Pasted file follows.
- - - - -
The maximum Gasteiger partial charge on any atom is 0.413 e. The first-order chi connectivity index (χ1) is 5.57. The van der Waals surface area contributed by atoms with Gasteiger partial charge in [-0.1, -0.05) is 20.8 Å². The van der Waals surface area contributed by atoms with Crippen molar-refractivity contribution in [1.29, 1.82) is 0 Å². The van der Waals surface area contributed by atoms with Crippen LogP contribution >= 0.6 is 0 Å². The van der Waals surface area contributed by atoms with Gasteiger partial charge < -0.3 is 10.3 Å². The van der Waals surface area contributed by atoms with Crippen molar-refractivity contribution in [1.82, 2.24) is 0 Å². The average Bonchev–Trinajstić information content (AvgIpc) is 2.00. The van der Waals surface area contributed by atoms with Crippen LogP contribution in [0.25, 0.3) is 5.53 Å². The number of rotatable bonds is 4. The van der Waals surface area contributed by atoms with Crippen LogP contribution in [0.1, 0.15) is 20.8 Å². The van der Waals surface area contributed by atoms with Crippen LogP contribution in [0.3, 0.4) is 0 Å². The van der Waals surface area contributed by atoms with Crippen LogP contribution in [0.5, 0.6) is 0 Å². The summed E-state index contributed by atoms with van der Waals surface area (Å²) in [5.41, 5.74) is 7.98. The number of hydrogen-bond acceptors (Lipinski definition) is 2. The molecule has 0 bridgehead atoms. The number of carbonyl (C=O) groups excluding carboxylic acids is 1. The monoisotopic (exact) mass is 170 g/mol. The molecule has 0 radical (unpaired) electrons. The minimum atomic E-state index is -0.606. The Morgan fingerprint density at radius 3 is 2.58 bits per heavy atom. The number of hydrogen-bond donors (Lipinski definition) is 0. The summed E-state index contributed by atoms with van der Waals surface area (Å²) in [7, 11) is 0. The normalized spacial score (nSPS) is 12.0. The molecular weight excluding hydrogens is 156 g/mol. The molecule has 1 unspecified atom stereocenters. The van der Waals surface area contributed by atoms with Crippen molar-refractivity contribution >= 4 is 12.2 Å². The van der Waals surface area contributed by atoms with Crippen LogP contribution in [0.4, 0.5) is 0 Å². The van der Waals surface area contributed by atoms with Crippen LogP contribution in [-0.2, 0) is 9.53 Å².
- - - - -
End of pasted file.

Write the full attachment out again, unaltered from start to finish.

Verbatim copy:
The maximum Gasteiger partial charge on any atom is 0.413 e. The first-order chi connectivity index (χ1) is 5.57. The van der Waals surface area contributed by atoms with Gasteiger partial charge in [-0.1, -0.05) is 20.8 Å². The van der Waals surface area contributed by atoms with Crippen molar-refractivity contribution in [1.29, 1.82) is 0 Å². The van der Waals surface area contributed by atoms with Crippen LogP contribution >= 0.6 is 0 Å². The van der Waals surface area contributed by atoms with Gasteiger partial charge < -0.3 is 10.3 Å². The van der Waals surface area contributed by atoms with Crippen molar-refractivity contribution in [1.82, 2.24) is 0 Å². The average Bonchev–Trinajstić information content (AvgIpc) is 2.00. The van der Waals surface area contributed by atoms with Crippen LogP contribution in [0.25, 0.3) is 5.53 Å². The number of rotatable bonds is 4. The van der Waals surface area contributed by atoms with Crippen LogP contribution in [0.1, 0.15) is 20.8 Å². The van der Waals surface area contributed by atoms with Crippen LogP contribution in [0.3, 0.4) is 0 Å². The van der Waals surface area contributed by atoms with Crippen LogP contribution in [0.5, 0.6) is 0 Å². The summed E-state index contributed by atoms with van der Waals surface area (Å²) in [5.41, 5.74) is 7.98. The number of hydrogen-bond acceptors (Lipinski definition) is 2. The molecule has 0 bridgehead atoms. The number of carbonyl (C=O) groups excluding carboxylic acids is 1. The monoisotopic (exact) mass is 170 g/mol. The molecule has 0 radical (unpaired) electrons. The minimum atomic E-state index is -0.606. The Morgan fingerprint density at radius 3 is 2.58 bits per heavy atom. The number of hydrogen-bond donors (Lipinski definition) is 0. The summed E-state index contributed by atoms with van der Waals surface area (Å²) in [7, 11) is 0. The normalized spacial score (nSPS) is 12.0. The molecular weight excluding hydrogens is 156 g/mol. The molecule has 1 unspecified atom stereocenters. The van der Waals surface area contributed by atoms with Crippen molar-refractivity contribution >= 4 is 12.2 Å². The van der Waals surface area contributed by atoms with Crippen LogP contribution in [0.4, 0.5) is 0 Å². The van der Waals surface area contributed by atoms with Crippen LogP contribution in [-0.2, 0) is 9.53 Å².